In complete argument with my inner planner, we booked a last minute holiday to the Pyrenees. After waiting a day to hear if we could stay in our chosen accommodation, and having to try a second company to hire a car, we were all set!

Having had a couple of occasions of trying to sleep in the airport, or leaving the house at 1.30am to get there in time, we did the unthinkable and slept in an airport hotel. Even though we still had to wake up at 3:30am, it was totally worth it. Extra sleep = happy me.

From there it was no nonsense. Park the car, get on the bus, drop bags off that combined didn’t break the weight limits, through security, 5:30am breakfast, flight to Toulouse! (Thanks Ryanair for giving me the whole emergency exit row to myself – would have been nice to have sat with Dan who also had a row to himself 12 rows in front of me).The hire car proved no problem once we landed. Except it’s huge compared to what we normally get given! It does have a huge sunroof and in built satellite navigation so we can at least find our way to places!

We stopped at a little supermarket on the way, not realising it was closing at 1pm because it’s Sunday. We had half an hour and got a few bits and bobs for dinner. And then, pretty much 3 hours early, we arrived in Anilac, Oust.We decided to take a walk to the next village, Cominac, and got some spectacular mountain views, even with the overcast sky.We arrived back at Anilac to discover we’d been upgraded to a bigger gite as another family had stayed there the week before and it made sense not to warm another house.It’s so cute with the most amazing shower and heated floor in the lounge.

We cooked and ate dinner, read some, then decided to walk up the road a bit to get some phone signal.After giving the owner’s dog a fuss, Canelle (Cinnamon), we saw another tiny grey dog, who decided to bark at us, and attract it’s pal, a giant alsatian, who decided to chase us up the road with snapping teeth.

Tiny grey dog snapped at Dan’s ankles too!They abandoned chase and we got a tiny bit of signal at the end of the road. Then we realised we had to get back. Big dog spotted us but stayed in the garden of his house and we made it back. Note to self: some dogs are terrifying and don’t want to be friends. And sprinting is never a good idea after dinner.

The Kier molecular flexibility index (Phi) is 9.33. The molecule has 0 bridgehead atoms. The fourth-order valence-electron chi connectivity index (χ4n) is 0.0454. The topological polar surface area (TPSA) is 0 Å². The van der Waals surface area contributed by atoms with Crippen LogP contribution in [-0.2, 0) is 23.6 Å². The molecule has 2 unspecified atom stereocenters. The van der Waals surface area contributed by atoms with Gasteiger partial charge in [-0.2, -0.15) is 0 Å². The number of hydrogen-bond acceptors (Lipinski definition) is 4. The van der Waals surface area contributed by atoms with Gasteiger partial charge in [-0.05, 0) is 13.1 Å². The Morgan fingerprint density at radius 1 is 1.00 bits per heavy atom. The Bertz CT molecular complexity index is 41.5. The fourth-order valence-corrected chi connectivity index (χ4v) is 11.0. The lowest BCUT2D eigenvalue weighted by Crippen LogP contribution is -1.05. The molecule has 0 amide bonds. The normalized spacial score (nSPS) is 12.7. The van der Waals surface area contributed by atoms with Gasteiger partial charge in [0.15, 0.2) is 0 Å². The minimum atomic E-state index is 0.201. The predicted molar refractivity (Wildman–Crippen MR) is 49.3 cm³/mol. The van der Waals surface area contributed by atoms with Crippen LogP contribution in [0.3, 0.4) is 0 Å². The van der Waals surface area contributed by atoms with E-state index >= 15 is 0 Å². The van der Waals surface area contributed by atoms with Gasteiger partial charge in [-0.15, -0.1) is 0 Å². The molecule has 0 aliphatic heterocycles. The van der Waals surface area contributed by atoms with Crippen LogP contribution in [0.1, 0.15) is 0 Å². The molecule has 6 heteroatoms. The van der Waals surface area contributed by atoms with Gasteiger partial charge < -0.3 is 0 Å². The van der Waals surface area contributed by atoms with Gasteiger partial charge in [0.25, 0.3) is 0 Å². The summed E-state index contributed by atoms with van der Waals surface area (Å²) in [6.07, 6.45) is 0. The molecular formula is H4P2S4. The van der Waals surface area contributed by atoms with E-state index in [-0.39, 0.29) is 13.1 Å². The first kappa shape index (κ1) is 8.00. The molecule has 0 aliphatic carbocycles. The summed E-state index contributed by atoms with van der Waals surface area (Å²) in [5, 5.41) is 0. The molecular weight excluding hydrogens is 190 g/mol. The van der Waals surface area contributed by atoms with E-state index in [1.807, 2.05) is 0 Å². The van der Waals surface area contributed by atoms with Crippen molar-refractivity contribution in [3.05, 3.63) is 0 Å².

Had an excellent cup of pukka’s relax tea (the irony is not lost) and went to bed in the cosy upstairs room.Here’s to avoiding scary Alsatians and seeing some beautiful sites.

Fjallraven Classic 2018 -Day 1 and the return

Day 1:

So it’s Sunday, we’re in Start Group 8 which sets off at 1pm. I wake up in my nice bed in Kiruna, sort my pack out, and go to breakfast. I feel a little bit like a did before sitting exams. Nervous. Particularly the ones I hadn’t prepped for too well…

One last toilet break, check out, and we make our way to where the buses leave from.

I’m feeling pretty nervous at the check in – there are so many people here that will be on the walk with us.

The bus leaves in half an hour. The good thing is I can look at all the different Fjallraven trousers colours and make up my mind which ones I want when I finish this hike!

And the coach arrived in Nikkaluokta, and there are dogs! We need one so I can sleep next to it.

We have 90 minutes until start time.

Weighed my bag, at 17kg. What. The. ****.

We have done the first few kilometres of the hike! Doesn’t feel too bad at the moment. I’ve got my waterproof on over my midlayer and though it’s a bit sweaty my bag fits a bit better with it on.

So the first 11km or so were great. Then everything kinda started to hurt and it rained alot and it was pretty scary to think we were walking 19km into nowhere with 91 left to go.

But I’m here at the checkpoint now, and what more can I do except breathe, and put the tent up after a big rest, and sleep?

Dan looked up the weather, and every day for the rest of the trail was rain, snow, intense gale force winds and below freezing temperatures. Someone even said that this was the fourth time he’d done the trail and someone recommended he turn back for the first time. (Later found out this was the worst weather in all 14 Fjallraven classics – a lot of people got helicoptered out).